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Unrestricted globalization would lead to disaster

by Thalif Deen

New York, 28 Jan 2001 (IPS) -- UN Secretary-General Kofi Annan Sunday told a gathering of world economic and political leaders that unrestricted and unregulated globalization can lead to unmitigated disaster worldwide.

“My friends, the simple fact of the matter is this: if we cannot make globalization work for all, in the end it will work for none,” he warned the World Economic Forum in Davos (in the text of his prepared speech released in New York).

Annan said the unequal distribution of benefits and the imbalances in global rule-making which characterise globalization today will inevitably produce a backlash and growing protectionism.

“And that, in turn, threatens to undermine and ultimately unravel the open world economy that has been so painstakingly constructed over the course of the past half-century,” he noted.

Annan said: “Try to imagine what globalization can possibly mean to the half of humanity that has never made or received a telephone call; to the people of sub-Saharan Africa, who have less Internet access than the inhabitants of the borough of Manhattan (in New York city).”

In its latest annual report released Wednesday, the Geneva-based International Labour Organisation (ILO) said that nearly 90% of all Internet users are in industrialised countries, with the United States and Canada alone accounting for 57% of the total. In contrast, said the ILO, Internet users in Africa and the Middle East together account for a measly 1% of global Internet users.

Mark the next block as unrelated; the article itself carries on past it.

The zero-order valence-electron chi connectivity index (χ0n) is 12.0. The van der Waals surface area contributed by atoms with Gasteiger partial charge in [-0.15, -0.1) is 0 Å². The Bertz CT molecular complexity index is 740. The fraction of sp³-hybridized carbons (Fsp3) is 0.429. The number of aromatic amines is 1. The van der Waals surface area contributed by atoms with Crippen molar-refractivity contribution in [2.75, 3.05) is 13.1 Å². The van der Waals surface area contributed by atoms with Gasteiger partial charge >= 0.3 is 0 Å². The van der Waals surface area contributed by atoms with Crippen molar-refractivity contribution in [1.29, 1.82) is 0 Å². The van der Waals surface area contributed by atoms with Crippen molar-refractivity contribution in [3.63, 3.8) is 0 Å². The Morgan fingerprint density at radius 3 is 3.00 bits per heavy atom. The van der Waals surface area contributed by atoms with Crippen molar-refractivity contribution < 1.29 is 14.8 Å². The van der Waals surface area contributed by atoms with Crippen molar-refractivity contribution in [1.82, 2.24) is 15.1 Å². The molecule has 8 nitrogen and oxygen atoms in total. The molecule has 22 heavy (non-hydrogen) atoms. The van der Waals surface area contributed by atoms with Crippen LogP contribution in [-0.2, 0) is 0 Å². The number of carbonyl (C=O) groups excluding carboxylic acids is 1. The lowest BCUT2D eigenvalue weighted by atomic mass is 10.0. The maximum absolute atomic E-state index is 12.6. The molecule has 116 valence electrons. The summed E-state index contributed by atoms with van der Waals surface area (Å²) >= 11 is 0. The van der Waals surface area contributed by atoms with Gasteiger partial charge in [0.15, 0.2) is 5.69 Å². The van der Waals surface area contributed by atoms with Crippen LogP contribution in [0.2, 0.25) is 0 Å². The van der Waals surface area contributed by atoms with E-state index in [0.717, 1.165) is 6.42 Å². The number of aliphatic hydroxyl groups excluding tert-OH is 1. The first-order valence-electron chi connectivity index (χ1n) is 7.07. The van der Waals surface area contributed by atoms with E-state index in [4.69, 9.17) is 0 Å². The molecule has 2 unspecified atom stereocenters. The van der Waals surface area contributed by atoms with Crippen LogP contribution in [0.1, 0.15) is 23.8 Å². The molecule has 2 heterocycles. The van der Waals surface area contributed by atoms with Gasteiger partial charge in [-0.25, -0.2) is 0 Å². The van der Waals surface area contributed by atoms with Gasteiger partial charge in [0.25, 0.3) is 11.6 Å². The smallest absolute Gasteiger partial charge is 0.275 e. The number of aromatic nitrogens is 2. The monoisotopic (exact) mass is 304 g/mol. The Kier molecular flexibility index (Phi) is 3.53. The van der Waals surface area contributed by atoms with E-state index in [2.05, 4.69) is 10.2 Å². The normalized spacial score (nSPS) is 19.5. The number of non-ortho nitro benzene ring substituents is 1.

“The creation and loss of jobs, the content and quality of work, the location of work ... all are affected by the emerging era of digital globalization,” ILO Director-General Juan Somavia said Wednesday.

“Let’s strip out the hype,” said Somavia, speaking of the digitalised global economy. “What’s left is its effect on people’s lives, wherever they live. We need to promote policies and develop institutions which will let everybody benefit. And it won’t happen on its own.”

The UN Millennium Summit, the General Assembly heads of state meeting held in New York last September, attempted to take a fresh look at the core priorities for the United Nations in the new century. “None was ranked higher than the need to make globalization work for all the world’s people,” Annan told the Davos meeting.

“You in this hall may take for granted that it can and will. But it is a much tougher sell out there, in a world where half of our fellow human beings struggle to survive on less than two dollars a day; where less than 10% of the global health research budget is aimed at the health problems afflicting 90% of the world’s population.”